• Jackie on May 14, 2013 at 12:09 am

        EXACTLY!! I was gettin pissed readin that persons comment on Lauryn’s “illness”…like Blodclat u must be stupid…so thankyou for responding in a much civilized way then I would have!

      • Valerie Craig on June 6, 2013 at 4:31 pm

        I appreciate this response. I am very skeptical of Lauryn’s “diagnosis”, and feel that it is very common in the “industry” to shoot certain performers to the top, use them up, then dismiss them for the next “in-thing”…reminds me of Ice Cubes line in a rap he did long ago, “There’ll be a new N*&&* next year”. Ms. Hill was a more than likely target because she refused to play by the imaginary, but very well executed rules of the entertainment industry. If you look back in time you will see that what has happened to her has happened to MANY African Americans in this line of work…purpose by design in my humble opinion. (Beyonce might want to pay attention).

    • piscesgirl on June 6, 2013 at 6:55 pm

      I too am having a hard time getting the comparison. Lauryn made her own choices. There was no real conclusion of wrap up in thought so we could see where this is going.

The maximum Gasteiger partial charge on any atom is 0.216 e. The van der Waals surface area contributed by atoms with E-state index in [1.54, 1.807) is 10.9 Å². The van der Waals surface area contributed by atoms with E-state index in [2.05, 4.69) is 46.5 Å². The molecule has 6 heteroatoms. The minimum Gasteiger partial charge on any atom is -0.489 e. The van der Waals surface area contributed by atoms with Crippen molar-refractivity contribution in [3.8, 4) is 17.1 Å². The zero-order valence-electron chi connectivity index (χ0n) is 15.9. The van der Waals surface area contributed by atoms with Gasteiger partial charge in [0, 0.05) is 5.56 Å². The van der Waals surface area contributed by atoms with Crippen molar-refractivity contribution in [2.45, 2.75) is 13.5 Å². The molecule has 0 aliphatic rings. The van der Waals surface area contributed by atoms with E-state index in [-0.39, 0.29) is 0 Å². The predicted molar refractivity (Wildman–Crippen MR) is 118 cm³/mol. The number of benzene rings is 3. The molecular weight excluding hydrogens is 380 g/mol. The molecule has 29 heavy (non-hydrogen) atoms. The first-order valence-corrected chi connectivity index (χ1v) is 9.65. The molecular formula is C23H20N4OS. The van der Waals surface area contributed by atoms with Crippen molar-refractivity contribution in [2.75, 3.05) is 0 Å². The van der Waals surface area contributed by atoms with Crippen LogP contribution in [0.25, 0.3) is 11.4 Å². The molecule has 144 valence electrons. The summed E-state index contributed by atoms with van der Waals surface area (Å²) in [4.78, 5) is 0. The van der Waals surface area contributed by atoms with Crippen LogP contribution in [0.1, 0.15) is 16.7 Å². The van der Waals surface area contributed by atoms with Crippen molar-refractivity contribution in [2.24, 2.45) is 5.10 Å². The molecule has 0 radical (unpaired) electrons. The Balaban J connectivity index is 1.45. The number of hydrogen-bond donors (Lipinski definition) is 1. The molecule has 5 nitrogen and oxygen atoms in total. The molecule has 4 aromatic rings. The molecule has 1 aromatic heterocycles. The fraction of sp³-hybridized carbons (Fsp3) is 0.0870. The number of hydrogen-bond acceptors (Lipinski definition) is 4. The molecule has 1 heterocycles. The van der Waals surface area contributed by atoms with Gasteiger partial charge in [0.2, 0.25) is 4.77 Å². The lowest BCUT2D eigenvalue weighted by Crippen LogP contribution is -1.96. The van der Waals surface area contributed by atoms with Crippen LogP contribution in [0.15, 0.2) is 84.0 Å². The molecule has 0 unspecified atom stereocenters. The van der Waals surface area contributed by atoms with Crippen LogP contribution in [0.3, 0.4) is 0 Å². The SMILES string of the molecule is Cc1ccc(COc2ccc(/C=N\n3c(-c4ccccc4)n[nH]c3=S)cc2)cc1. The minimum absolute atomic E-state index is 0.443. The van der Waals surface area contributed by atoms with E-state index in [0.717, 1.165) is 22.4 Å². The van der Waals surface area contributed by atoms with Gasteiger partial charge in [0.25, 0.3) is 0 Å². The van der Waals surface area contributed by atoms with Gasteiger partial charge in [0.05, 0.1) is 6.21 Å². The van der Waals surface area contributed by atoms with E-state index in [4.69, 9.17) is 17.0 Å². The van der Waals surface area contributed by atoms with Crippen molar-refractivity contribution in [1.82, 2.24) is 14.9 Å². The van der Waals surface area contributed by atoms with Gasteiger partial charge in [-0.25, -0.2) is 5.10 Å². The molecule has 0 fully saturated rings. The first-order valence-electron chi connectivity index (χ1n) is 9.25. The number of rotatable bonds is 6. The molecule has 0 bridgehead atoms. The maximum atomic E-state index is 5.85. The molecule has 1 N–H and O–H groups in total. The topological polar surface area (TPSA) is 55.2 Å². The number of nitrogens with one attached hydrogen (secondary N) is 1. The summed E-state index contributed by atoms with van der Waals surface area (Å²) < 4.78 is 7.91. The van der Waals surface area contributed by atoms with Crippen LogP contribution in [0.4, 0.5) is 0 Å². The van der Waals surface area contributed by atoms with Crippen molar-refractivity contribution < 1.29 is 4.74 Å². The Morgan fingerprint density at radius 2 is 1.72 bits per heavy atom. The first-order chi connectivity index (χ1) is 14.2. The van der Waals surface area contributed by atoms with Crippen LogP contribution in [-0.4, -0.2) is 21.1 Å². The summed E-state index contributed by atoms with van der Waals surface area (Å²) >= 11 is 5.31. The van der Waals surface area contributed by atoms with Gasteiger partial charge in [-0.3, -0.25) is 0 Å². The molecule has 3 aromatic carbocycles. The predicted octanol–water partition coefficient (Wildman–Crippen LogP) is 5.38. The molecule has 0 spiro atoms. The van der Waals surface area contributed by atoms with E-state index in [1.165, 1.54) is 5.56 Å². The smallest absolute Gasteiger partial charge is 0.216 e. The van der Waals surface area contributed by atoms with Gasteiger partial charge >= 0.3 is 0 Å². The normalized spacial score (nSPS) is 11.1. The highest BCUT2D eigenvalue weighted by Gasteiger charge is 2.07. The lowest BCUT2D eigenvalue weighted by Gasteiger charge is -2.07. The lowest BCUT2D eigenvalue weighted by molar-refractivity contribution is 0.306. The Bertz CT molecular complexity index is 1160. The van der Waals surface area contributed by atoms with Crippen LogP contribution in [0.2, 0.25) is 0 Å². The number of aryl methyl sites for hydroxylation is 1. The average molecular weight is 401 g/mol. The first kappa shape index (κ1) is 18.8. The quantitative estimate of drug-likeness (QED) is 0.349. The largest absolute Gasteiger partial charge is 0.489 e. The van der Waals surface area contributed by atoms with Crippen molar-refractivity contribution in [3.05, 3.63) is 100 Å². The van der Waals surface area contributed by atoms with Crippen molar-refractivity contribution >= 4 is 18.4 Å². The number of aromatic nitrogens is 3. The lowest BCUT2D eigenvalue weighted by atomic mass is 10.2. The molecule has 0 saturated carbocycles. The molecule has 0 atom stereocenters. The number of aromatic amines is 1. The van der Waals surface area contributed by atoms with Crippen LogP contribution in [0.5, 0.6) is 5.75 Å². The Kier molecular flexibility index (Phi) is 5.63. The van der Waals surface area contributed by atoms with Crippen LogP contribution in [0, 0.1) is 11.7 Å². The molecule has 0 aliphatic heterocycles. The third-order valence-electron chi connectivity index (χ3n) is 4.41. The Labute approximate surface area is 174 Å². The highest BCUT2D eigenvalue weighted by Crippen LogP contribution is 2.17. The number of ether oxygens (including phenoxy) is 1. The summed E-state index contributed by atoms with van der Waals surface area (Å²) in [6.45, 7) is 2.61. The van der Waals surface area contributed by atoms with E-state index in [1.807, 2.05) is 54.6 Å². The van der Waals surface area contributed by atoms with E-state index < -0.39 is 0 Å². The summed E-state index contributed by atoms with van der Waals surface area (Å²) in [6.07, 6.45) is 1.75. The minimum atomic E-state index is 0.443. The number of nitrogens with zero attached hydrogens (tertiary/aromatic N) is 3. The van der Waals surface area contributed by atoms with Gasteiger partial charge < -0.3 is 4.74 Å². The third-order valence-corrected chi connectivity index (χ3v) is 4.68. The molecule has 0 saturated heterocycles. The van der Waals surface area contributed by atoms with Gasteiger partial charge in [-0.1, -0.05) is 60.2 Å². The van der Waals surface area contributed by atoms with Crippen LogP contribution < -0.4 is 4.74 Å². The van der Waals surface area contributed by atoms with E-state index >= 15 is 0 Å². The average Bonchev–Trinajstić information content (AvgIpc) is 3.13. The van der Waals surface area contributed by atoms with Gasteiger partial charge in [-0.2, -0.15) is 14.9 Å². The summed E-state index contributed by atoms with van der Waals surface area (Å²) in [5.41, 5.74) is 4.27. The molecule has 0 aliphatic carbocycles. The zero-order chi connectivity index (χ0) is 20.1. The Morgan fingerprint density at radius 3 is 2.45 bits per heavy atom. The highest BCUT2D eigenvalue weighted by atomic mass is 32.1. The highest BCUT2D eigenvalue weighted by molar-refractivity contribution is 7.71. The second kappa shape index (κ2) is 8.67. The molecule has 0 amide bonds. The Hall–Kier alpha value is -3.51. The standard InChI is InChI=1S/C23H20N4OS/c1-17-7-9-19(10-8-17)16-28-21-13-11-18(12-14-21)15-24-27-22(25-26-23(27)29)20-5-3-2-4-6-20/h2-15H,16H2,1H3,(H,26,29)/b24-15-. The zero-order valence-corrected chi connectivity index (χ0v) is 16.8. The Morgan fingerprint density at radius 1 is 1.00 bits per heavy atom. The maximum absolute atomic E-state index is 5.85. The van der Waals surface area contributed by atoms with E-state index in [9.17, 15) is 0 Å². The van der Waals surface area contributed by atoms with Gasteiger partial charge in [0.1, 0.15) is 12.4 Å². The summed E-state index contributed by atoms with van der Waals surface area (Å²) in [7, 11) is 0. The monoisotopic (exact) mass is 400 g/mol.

4. isaidit on May 13, 2013 at 8:53 am

    i like the ambition of the article but to relate the experiences of lauryn and beyonce and speak about some injustice for lauryn is far reaching. listen the miseducation of lauryn hill was a brilliant masterpiece by a then up and coming female black icon that noone had ever seen. but in reality lauryn suffered severe mental issues after her success and it seems like she is dealing with it. that has no reference to beyonce. beyonce just happened to be at the right place at the right time and she sought out to make her own impact in her own way. now i am no way a beyonce superfan. it is highly unlikely i would ever attend a concert. but what is happening to lauryn is not injustice its her own continued mental illness. lets deal with that.

    • Biafra Denmark on May 13, 2013 at 11:23 am

      isaidit: You took the words right out of my mouth.

    • yemi on May 13, 2013 at 8:35 pm

      How do you know of her mental status/state? Are you her doctor? Are you close to her? I think that’s a little presumptuous. Anytime, particularly Black women are outside the societal norms, we deem them crazy or mentally unstable which is bullshit. I’m not saying LH has or doesn’t have mental issues, what I’m saying is that we don’t know for sure because we have no evidence, as far as medical history–not public outbursts. But more often than not we/media uses mental illness–which is a real issue and we shouldn’t exploit it but rather be careful because if it happens to be true then our speculations and assumptions do more harm than good–to disprove and illegitimate people’s criticism of society, the industry they work in, and the system of governance. In the words of Dave Chappelle, “The worst thing to call somebody is crazy. It’s dismissive. “I don’t understand this person. So they’re crazy.” That’s bullshit. These people are not crazy. They strong people. Maybe their environment is a little sick.”